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Published May 2013 | Accepted Version + Supplemental Material
Journal Article Open

Structural basis of signal sequence surveillance and selection by the SRP–FtsY complex


Signal-recognition particle (SRP)-dependent targeting of translating ribosomes to membranes is a multistep quality-control process. Ribosomes that are translating weakly hydrophobic signal sequences can be rejected from the targeting reaction even after they are bound to the SRP. Here we show that the early complex, formed by Escherichia coli SRP and its receptor FtsY with ribosomes translating the incorrect cargo EspP, is unstable and rearranges inefficiently into subsequent conformational states, such that FtsY dissociation is favored over successful targeting. The N-terminal extension of EspP is responsible for these defects in the early targeting complex. The cryo-electron microscopy structure of this 'false' early complex with EspP revealed an ordered M domain of SRP protein Ffh making two ribosomal contacts, and the NG domains of Ffh and FtsY forming a distorted, flexible heterodimer. Our results provide a structural basis for SRP-mediated signal-sequence selection during recruitment of the SRP receptor.

Additional Information

© 2013 Nature Publishing Group, a division of Macmillan Publishers Limited. Received 8 November 2012; accepted 21 February 2013; published online 7 April 2013. We thank T. Shaikh for advice with Spider refinement, P. Penczek for assistance with SPARX, M. Bacia for excellent technical assistance and members of the protein expression facility at European Molecular Biology Laboratory Heidelberg as well as the Partnership for Structural Biology in Grenoble for support. The Polara microscope is part of the Structural Biology and Dynamics Groupement d'intérêt scientifique–Infrastrutures en Biologie Sante et Agronomie platform of the Institut de Biologie Structurale. C.S. acknowledges support by the Agence Nationale de la Recherche (ANR-09-JCJC-0044), the region Rhône-Alpes (CIBLE_1976) and the European Research Council Starting grant (project 281331). K.K. was supported by a postdoctoral European Molecular Biology Organization fellowship. We thank I. Saraogi in the Shan laboratory for sharing unpublished results and for critical reading of the manuscript. S.S. is supported by US National Institutes of Health grant R01 GM078024, and the Fellowship for science and engineering from the David and Lucile Packard foundation. A.A. was supported by the US National Institute of General Medical Sciences Ruth L. Kirschstein National Research Service Award (F31GM095294) and the National Institutes of Health National Research Service Award Training grant 5T32GM07616. X.Z. is supported by the Howard Hughes Medical Institute Fellowship of the Helen Hay Whitney Foundation. Author Contributions: C.S., I.B., X.Z. and S.S. designed experiments; C.S., K.H., O.v.L., A.A. and X.Z. prepared samples; A.A. and X.Z. carried out biochemical experiments; K.K., G.S. and M.K. performed the electron microscopy; O.v.L., M.K. and C.S. performed image analysis and model building; C.S., O.v.L., A.A., X.Z. and S.S. prepared the manuscript.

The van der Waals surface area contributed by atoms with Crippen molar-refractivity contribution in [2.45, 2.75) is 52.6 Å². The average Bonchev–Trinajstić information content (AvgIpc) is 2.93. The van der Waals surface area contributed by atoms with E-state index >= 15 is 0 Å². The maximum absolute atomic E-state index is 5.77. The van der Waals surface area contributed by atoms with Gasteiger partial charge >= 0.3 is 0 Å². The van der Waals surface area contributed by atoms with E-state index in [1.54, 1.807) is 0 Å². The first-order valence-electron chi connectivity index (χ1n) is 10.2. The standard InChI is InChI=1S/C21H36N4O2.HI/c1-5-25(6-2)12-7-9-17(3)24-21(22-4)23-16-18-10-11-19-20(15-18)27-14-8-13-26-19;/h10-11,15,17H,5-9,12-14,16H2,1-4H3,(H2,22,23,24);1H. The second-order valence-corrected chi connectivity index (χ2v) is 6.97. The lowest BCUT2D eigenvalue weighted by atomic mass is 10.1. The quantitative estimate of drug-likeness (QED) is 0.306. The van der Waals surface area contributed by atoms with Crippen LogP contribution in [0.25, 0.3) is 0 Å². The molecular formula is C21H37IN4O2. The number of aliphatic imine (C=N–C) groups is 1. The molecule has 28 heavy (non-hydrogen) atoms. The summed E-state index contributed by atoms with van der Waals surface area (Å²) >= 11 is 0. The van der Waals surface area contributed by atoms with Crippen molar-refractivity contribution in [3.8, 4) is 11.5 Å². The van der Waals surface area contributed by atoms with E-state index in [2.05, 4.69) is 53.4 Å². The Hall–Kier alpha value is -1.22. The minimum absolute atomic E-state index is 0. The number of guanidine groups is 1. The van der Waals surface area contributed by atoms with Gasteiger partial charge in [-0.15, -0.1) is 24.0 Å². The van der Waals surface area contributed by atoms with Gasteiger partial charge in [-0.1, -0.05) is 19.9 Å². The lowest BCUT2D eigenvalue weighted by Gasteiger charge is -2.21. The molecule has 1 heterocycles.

Attached Files

Accepted Version - nihms505534.pdf

Supplemental Material - nsmb.2546-S1.pdf


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August 19, 2023
October 24, 2023